Caries experience, periodontal status, and metabolic morbidity in patients with psychiatric disorders

Ragda Abdalla-Aslan, Mordechai Findler, Avraham Zini, Galit Almoznino*

*Corresponding author for this work

Research output: Contribution to journalArticlepeer-review

2 Scopus citations


Objectives: To investigate the association of psychiatric disor ders with (1) caries experience, (2) periodontal status, and (3) metabolic syndrome (MetS) components. Method and materials: This 7-year cross-sectional study retrospectively analyzed the medical records of 504 individuals aged 18 to 90 years who attended the student dental clinic. Collected data included: demographics, smoking habits, systolic and diastolic blood pressures, pulse, waist circumference, full-mouth plaque score (FMPS), full-mouth bleeding score (FMBS), maximal pocket probing depth (PPD), average and maximal radiographic bone loss (RBL), the sum of the number of decayed (D), missing (M), and filled (F) teeth (DMFT score), and presence of MetS compo nents, consequences and related conditions including diabe tes, hypertension, hyperlipidemia, ischemic heart disease, heart failure, s/p stroke, and cancer. Results: 68 (13.5%) had psychiatric disorders with an average age of 53.42 ± 15.71 years. Psychiatric disorders were positively associated with smoking (P =.008), smoking pack-years (P =.004), DMFT score (P =.005), and negatively associated with hypertension (P =.046). Psychiatric disorders had no statistically significant associations with all periodontal indices studied and with other components of MetS. Following multivariate analysis, psychiatric disorders re tained a statistically significant positive association with smok ing (odds ratio [OR] and 95% confidence interval [CI] = 2.24 [1.28 to 3.92]) and with DMFT (OR and 95% CI = 1.08 [1.02 to 1.14]), and a statistically significant negative association with hypertension (OR and 95% CI = 0.46 [0.25 to 0.84]). Conclusions: Psychiatric disorders were positively associated with smoking and caries experience but not with periodontal status and metabolic morbidity. Communication between dental and medical professionals is needed to address the higher smoking consumption and caries morbidity in psychiatric patients.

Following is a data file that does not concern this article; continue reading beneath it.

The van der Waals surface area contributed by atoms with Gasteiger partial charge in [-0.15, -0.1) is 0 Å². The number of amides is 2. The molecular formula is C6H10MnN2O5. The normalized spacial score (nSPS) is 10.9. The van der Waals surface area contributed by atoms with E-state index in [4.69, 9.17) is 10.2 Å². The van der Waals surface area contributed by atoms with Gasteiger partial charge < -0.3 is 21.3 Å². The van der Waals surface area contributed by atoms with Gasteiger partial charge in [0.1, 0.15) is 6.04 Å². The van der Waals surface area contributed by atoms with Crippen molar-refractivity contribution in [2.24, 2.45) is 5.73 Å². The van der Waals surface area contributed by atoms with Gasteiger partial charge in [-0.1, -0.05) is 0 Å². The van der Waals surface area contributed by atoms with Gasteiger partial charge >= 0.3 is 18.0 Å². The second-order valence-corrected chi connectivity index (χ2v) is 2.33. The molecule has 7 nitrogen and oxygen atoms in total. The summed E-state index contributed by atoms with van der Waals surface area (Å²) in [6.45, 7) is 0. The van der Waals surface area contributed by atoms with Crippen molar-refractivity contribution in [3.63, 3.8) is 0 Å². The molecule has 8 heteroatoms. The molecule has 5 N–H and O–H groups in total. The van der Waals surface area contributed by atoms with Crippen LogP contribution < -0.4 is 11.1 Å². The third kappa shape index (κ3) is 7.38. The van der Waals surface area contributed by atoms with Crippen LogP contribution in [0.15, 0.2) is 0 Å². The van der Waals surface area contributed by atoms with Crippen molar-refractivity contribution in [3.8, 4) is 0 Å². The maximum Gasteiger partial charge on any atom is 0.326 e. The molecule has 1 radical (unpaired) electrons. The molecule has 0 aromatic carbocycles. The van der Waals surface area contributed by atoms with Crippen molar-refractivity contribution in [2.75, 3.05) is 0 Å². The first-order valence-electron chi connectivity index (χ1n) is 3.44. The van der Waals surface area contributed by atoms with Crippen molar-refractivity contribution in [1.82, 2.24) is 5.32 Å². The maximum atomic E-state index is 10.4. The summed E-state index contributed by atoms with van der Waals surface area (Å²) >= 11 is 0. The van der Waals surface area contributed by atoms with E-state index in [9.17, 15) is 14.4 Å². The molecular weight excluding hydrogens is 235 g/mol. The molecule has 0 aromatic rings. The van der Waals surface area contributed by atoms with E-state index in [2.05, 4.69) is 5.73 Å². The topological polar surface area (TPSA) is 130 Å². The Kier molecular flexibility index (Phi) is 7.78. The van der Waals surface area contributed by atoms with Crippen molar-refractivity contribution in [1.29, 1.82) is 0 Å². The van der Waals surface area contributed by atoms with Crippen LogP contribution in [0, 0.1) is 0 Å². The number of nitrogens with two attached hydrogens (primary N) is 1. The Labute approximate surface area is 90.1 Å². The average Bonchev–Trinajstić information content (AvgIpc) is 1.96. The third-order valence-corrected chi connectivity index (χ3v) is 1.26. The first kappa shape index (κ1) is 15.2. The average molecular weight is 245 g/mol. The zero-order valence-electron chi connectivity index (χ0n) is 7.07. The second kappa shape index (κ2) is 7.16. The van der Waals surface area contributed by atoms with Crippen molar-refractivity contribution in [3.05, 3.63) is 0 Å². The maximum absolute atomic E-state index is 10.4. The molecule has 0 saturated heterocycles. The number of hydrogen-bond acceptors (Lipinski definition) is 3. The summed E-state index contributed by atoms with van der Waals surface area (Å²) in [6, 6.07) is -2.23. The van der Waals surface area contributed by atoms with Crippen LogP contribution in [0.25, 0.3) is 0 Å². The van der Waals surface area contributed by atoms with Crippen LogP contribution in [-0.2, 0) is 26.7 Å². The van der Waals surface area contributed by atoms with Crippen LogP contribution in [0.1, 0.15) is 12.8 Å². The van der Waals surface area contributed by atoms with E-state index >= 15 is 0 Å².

Original languageAmerican English
Pages (from-to)516-526
Number of pages11
JournalQuintessence International
Issue number6
StatePublished - 7 May 2021

Bibliographical note

Publisher Copyright:
© 2021 Quintessence Publishing Co., Ltd. All rights reserved.


  • Dental caries
  • Diabetes
  • Hyperlipidemia
  • Hypertension
  • Metabolic syndrome
  • Plaque score
  • Psychiatric disorders
  • Risk factor
  • Smoking


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